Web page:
From making costumes reflective to examining candy, there are several steps for adults to take when ensuring that children have a safe Halloween.
To make sure trick-or-treating is fun and safe, the U.S. Consumer Product Safety Commission offers these tips.
– Treats: Warn children not to eat any treats before an adult has carefully examined them for evidence of tampering. When children bring their treats home, discard any homemade items. Parents of young children should also remove any choking hazards such as gum, hard candy or small toys. Inspect commercially wrapped treats for signs of tampering, such as an unusual appearance or discoloration. Throw away anything that looks suspicious.
If juice or cider is served to children at Halloween parties, make sure it is pasteurized or otherwise treated to destroy harmful bacteria. Juice or cider that has not been treated will say so on the label.
– Flame-resistant costumes: When purchasing a costume, masks, beards and wigs, make sure they are labeled “flame resistant.” Although this label does not mean these items won’t catch fire, it does indicate the items will resist burning and should extinguish quickly once removed from the ignition source. To minimize the risk of contact with candles or other sources of ignition, avoid costumes made with flimsy materials and outfits with big, baggy sleeves or billowing skirts.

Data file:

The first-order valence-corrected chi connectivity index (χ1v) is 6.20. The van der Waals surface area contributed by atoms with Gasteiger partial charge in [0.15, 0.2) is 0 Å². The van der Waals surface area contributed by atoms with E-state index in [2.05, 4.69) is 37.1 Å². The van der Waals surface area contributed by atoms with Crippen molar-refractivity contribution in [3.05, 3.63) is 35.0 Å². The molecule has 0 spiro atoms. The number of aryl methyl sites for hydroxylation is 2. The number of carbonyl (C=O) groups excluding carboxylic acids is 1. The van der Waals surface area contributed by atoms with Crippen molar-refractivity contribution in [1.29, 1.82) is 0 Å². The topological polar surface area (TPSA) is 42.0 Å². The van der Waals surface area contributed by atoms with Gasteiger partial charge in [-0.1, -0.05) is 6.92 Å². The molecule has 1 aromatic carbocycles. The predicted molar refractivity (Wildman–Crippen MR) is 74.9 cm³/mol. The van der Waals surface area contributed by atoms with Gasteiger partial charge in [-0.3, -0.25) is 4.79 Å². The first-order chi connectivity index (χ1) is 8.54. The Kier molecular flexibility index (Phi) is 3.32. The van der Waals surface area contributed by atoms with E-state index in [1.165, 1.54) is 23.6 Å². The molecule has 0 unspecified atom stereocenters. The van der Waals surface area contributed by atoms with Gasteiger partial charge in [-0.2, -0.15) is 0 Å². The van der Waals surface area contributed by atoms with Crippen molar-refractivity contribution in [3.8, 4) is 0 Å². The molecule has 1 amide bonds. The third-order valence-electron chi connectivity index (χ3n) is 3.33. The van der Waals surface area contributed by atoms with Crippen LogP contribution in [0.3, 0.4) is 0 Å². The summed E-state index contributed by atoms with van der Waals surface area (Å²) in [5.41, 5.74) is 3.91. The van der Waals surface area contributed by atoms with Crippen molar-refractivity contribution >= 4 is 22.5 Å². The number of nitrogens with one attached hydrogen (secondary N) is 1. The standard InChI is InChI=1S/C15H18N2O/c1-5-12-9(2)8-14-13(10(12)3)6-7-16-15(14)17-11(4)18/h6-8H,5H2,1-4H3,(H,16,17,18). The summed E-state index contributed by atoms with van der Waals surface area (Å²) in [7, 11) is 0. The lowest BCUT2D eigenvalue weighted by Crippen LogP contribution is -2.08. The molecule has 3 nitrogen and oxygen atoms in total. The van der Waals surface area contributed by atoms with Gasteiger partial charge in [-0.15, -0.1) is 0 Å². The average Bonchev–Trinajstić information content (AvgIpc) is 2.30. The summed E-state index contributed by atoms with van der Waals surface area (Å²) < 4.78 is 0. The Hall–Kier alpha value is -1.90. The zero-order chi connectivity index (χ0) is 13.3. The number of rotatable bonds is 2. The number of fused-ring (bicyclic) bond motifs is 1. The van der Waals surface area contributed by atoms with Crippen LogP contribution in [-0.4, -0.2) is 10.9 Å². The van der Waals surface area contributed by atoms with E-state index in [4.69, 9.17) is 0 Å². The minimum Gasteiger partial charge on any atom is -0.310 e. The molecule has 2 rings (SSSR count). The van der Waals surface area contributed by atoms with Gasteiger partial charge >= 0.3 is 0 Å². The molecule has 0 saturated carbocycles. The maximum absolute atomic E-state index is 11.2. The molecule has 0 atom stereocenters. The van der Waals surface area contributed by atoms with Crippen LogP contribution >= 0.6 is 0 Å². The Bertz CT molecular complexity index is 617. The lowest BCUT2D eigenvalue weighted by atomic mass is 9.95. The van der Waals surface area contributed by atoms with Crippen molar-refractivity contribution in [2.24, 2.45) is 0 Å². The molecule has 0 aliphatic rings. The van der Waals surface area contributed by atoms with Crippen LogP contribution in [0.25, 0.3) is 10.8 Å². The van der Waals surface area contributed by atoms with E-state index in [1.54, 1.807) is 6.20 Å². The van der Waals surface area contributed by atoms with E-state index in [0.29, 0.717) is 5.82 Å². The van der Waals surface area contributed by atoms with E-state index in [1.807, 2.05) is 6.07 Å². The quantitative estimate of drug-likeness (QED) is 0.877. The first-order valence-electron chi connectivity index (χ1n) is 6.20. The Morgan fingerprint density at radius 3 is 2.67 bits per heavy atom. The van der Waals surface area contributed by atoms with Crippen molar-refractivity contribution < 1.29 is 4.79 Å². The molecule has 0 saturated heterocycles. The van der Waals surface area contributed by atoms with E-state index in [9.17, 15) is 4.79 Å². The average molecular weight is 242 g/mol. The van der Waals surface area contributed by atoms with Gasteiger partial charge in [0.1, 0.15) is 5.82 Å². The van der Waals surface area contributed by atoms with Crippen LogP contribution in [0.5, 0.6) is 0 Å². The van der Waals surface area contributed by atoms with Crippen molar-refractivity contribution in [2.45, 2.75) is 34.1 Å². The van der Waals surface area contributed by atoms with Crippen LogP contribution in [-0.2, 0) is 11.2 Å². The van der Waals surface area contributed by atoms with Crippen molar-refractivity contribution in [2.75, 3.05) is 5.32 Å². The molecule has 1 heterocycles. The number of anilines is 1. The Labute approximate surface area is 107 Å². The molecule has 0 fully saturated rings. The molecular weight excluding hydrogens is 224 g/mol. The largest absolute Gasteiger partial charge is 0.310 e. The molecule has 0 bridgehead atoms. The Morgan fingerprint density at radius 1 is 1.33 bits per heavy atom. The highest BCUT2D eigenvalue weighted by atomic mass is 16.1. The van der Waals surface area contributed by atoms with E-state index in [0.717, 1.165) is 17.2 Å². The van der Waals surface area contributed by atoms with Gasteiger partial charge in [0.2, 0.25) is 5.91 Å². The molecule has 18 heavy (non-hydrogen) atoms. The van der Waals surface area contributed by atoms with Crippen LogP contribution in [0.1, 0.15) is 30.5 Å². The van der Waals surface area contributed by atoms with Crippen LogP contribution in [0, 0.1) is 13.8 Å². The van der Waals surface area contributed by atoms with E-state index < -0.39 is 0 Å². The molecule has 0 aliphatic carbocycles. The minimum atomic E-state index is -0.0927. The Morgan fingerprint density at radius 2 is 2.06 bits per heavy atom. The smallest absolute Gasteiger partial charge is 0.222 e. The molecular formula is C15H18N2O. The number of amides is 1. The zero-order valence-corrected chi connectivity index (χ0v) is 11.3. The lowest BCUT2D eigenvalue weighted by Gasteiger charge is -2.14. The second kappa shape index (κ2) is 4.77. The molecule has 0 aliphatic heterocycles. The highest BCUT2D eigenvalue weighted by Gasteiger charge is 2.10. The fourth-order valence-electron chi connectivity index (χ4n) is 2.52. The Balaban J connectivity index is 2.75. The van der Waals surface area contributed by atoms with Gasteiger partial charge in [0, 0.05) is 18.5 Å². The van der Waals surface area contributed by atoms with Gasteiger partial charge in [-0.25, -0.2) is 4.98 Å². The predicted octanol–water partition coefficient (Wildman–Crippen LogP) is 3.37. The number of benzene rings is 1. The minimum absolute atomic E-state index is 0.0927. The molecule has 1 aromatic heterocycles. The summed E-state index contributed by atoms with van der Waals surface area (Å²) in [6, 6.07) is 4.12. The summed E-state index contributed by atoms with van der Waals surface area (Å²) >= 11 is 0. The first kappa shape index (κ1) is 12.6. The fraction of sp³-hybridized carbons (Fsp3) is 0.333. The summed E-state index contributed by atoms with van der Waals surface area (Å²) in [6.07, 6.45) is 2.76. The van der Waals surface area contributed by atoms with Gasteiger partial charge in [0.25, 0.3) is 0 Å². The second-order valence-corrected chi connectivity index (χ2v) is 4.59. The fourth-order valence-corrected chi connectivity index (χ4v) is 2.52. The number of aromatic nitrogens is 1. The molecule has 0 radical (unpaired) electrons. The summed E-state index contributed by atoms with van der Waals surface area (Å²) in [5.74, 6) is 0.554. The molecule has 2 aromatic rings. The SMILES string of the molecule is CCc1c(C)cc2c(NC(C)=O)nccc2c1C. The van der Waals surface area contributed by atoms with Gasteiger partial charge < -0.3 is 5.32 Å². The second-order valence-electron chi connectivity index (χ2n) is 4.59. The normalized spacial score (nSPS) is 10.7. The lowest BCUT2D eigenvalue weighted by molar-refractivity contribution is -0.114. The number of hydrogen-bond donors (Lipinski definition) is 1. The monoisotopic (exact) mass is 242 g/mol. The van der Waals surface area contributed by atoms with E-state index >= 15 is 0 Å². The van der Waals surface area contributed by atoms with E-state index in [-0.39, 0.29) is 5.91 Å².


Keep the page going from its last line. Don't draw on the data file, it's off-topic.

– Costume design: Purchase or make costumes that are light and bright enough to be clearly visible to motorists. For greater visibility, trim or decorate costumes with reflective tape that will glow in the beam of a car’s headlights. Bags or sacks should also be light-colored or decorated with reflective tape.
Costumes should be short enough to prevent children from tripping and falling. Children should wear well-fitting, sturdy shoes. Mother’s high heels are not a good idea for safe walking.
Apply a natural mask of cosmetics rather than having a child wear a loose-fitting mask that might restrict breathing or obscure vision. If a mask is used, however, make sure it fits securely and has eyeholes large enough to allow full vision. Swords, knives and similar costume accessories should be of soft and flexible material.
– Pedestrian safety: Young children should always be accompanied by an adult or an older, responsible child. All children should walk, not run from house to house and use the sidewalk, if available, rather than walk in the street. Children should be cautioned against running out from between parked cars crossing lawns where ornaments, furniture or clotheslines present dangers. To easily see and be seen, children should carry flashlights.
– Choosing safe houses: Children should go only to homes where the residents are known and have outside lights on as a sign of welcome. Children should not enter homes or apartments unless they are accompanied by an adult. People expecting trick-or-treaters should remove anything that could be an obstacle from lawns, steps and porches. Candlelit jack-o’-lanterns should be kept away from landings and doorsteps where costumes could brush against the flame.